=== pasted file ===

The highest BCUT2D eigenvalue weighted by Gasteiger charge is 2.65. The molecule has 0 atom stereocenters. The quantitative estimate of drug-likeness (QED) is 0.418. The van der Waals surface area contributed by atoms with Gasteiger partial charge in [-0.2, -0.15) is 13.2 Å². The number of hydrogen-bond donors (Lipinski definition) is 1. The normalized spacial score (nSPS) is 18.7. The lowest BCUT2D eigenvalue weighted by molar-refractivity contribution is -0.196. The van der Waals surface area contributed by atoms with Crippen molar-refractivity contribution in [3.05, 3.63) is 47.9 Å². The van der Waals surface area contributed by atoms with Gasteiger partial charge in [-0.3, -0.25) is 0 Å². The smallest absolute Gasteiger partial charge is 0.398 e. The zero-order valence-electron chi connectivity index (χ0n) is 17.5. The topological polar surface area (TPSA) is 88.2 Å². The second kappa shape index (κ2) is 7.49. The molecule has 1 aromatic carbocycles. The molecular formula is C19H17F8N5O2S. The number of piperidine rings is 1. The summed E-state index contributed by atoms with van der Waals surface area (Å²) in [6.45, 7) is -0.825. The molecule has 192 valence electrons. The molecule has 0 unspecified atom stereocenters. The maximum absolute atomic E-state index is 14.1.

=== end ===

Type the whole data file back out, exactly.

The highest BCUT2D eigenvalue weighted by Gasteiger charge is 2.65. The molecule has 0 atom stereocenters. The quantitative estimate of drug-likeness (QED) is 0.418. The van der Waals surface area contributed by atoms with Gasteiger partial charge in [-0.2, -0.15) is 13.2 Å². The number of hydrogen-bond donors (Lipinski definition) is 1. The normalized spacial score (nSPS) is 18.7. The lowest BCUT2D eigenvalue weighted by molar-refractivity contribution is -0.196. The van der Waals surface area contributed by atoms with Crippen molar-refractivity contribution in [3.05, 3.63) is 47.9 Å². The van der Waals surface area contributed by atoms with Gasteiger partial charge in [-0.3, -0.25) is 0 Å². The smallest absolute Gasteiger partial charge is 0.398 e. The zero-order valence-electron chi connectivity index (χ0n) is 17.5. The topological polar surface area (TPSA) is 88.2 Å². The second kappa shape index (κ2) is 7.49. The molecule has 1 aromatic carbocycles. The molecular formula is C19H17F8N5O2S. The number of piperidine rings is 1. The summed E-state index contributed by atoms with van der Waals surface area (Å²) in [6.45, 7) is -0.825. The molecule has 192 valence electrons. The molecule has 0 unspecified atom stereocenters. The maximum absolute atomic E-state index is 14.1.